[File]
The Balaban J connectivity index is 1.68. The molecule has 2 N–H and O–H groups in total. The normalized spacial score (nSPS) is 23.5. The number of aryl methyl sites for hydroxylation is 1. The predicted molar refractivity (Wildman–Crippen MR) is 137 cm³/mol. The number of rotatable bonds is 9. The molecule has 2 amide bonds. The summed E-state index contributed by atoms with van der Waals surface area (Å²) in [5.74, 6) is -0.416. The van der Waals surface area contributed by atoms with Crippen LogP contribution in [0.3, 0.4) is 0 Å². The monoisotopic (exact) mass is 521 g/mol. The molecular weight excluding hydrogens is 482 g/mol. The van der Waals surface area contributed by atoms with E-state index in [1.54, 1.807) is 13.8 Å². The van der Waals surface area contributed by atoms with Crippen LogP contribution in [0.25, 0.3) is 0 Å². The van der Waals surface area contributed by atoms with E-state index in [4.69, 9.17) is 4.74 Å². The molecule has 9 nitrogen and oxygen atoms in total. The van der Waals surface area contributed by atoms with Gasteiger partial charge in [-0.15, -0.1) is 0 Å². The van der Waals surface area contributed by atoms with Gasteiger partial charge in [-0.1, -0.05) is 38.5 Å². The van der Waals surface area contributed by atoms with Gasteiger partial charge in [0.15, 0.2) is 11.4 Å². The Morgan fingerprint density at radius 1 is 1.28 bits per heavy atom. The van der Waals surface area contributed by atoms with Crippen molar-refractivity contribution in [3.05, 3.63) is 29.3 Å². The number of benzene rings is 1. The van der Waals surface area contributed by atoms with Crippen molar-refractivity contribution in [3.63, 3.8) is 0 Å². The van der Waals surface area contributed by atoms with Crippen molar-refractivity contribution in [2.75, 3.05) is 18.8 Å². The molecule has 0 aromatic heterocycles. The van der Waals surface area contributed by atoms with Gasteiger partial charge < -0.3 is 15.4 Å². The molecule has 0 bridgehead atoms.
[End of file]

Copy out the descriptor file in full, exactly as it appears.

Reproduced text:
The Balaban J connectivity index is 1.68. The molecule has 2 N–H and O–H groups in total. The normalized spacial score (nSPS) is 23.5. The number of aryl methyl sites for hydroxylation is 1. The predicted molar refractivity (Wildman–Crippen MR) is 137 cm³/mol. The number of rotatable bonds is 9. The molecule has 2 amide bonds. The summed E-state index contributed by atoms with van der Waals surface area (Å²) in [5.74, 6) is -0.416. The van der Waals surface area contributed by atoms with Crippen LogP contribution in [0.3, 0.4) is 0 Å². The monoisotopic (exact) mass is 521 g/mol. The molecular weight excluding hydrogens is 482 g/mol. The van der Waals surface area contributed by atoms with E-state index in [1.54, 1.807) is 13.8 Å². The van der Waals surface area contributed by atoms with Crippen LogP contribution in [0.25, 0.3) is 0 Å². The van der Waals surface area contributed by atoms with E-state index in [4.69, 9.17) is 4.74 Å². The molecule has 9 nitrogen and oxygen atoms in total. The van der Waals surface area contributed by atoms with Gasteiger partial charge in [-0.15, -0.1) is 0 Å². The van der Waals surface area contributed by atoms with Gasteiger partial charge in [-0.1, -0.05) is 38.5 Å². The van der Waals surface area contributed by atoms with Gasteiger partial charge in [0.15, 0.2) is 11.4 Å². The Morgan fingerprint density at radius 1 is 1.28 bits per heavy atom. The van der Waals surface area contributed by atoms with Crippen molar-refractivity contribution in [3.05, 3.63) is 29.3 Å². The number of benzene rings is 1. The van der Waals surface area contributed by atoms with Crippen molar-refractivity contribution in [3.63, 3.8) is 0 Å². The van der Waals surface area contributed by atoms with Crippen molar-refractivity contribution in [2.75, 3.05) is 18.8 Å². The molecule has 0 aromatic heterocycles. The van der Waals surface area contributed by atoms with Gasteiger partial charge < -0.3 is 15.4 Å². The molecule has 0 bridgehead atoms.